Edwin Edwards, Louisiana’s only four-term governor, passed away on July 12th. Edwards was a colorful and controversial figure in Louisiana politics, gaining national attention when he ran against former Ku Klux Klansman David Duke in the 1991 gubernatorial campaign in Louisiana. Here are some personal memories from my time working at a TV station in New Orleans during this campaign.
Edwin Edwards, Louisiana’s only four-term governor, died on July 12. He was a colorful and controversial figure in the state’s politics, gaining national attention when he ran against former Ku Klux Klansman David Duke in the 1991 gubernatorial campaign.
At the time, I was a senior writer/producer in the promotion department at WDSU, the NBC affiliate in New Orleans. WDSU was my first job at a local TV station. Having moved to New Orleans from Pennsylvania, I was a neophyte to the outlandish world of Louisiana politics.
No candidate for the governor’s office in Pennsylvania ever had bumper stickers like Edwards did: “Vote for the Crook: It’s important.” The inference was it’s better to have a crook in the governor’s office than the avowed racist, David Duke. Over the years, Edwards was the subject of numerous investigations before going to prison in 2002 for racketeering.
One of the stories I heard about Edwards in the WDSU newsroom was about a trip Edwards took to Las Vegas with a suitcase full of cash to pay off gambling debts. WDSU’s political reporter at the time, Clancy DuBois, says the trip came to light during the 1984-85 investigation that led to Edward’s first indictment and later trial, where he was acquitted of selling hospital permits.
DuBois says he interviewed Edwards at the Governor’s Mansion before the indictment came down and questioned him about the trip.
“He took offense at the question,” says DuBois.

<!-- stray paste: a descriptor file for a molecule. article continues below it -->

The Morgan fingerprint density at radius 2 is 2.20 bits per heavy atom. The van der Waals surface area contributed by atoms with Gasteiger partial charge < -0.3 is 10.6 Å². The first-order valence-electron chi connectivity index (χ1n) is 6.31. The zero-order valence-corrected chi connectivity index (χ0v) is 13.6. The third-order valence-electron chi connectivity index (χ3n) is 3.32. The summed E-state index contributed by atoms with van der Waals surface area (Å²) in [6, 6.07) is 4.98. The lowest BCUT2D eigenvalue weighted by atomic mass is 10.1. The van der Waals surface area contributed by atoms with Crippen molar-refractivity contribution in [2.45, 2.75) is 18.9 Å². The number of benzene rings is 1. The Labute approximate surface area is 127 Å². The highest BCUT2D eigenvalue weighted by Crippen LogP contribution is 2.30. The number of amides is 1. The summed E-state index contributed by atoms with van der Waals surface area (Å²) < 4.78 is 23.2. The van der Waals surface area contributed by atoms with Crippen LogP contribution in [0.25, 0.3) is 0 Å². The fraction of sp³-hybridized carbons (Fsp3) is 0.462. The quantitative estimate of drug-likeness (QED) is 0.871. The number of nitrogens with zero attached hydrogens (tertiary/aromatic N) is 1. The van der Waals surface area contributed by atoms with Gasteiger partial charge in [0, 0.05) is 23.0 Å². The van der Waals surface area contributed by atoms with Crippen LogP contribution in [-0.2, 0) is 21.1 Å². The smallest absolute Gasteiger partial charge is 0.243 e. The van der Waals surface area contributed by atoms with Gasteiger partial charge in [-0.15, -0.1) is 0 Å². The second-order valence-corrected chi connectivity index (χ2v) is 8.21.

“That’s how the press always distorts things.” says Edwards. “It was not a suitcase, it was a briefcase.”
Dubois is the owner and political columnist for Gambit Weekly, a free alternative weekly newspaper in Louisiana. Du Bois also does the occasional political reports for WWL, the CBS affiliate in New Orleans. Click here to read DuBois’ recent column about the death of Edwards.
In the column, DuBois recounts seeing Edwards at a fish fry in 2016. Although their relationship was turbulent, he asked Edwards if he’d mind getting his picture taken “with a reporter who hadn’t always treated him kindly.”
As ever, Edwards didn’t miss a beat. “Sure,” he said. “Just don’t tell anybody we’re friends.”
One day at WDSU, during the election campaign between Edwards and Duke, I happened to walk past the studio while the noon news was on. Ironically, at WDSU, the noon news was broadcast at 11:30. The late Alec Gifford was the anchor of the noon news and Edwin Edwards was his invited guest. In the middle of the show, a surprise guest made his appearance, David Duke. Gifford welcomed him to the show. I knew there might be fireworks so I hung around to see what might happen.
Edwards and Duke sparred back and forth. Duke then made a reference to Edward’s reputation for womanizing, by saying ‘everybody knows Edwards does his best work under the sheets’.
Edwards smiled and quick as ever with a retort, said: “Look who’s talking, you were a wizard under sheets,” an obvious reference to Duke’s Ku Klux Klan days.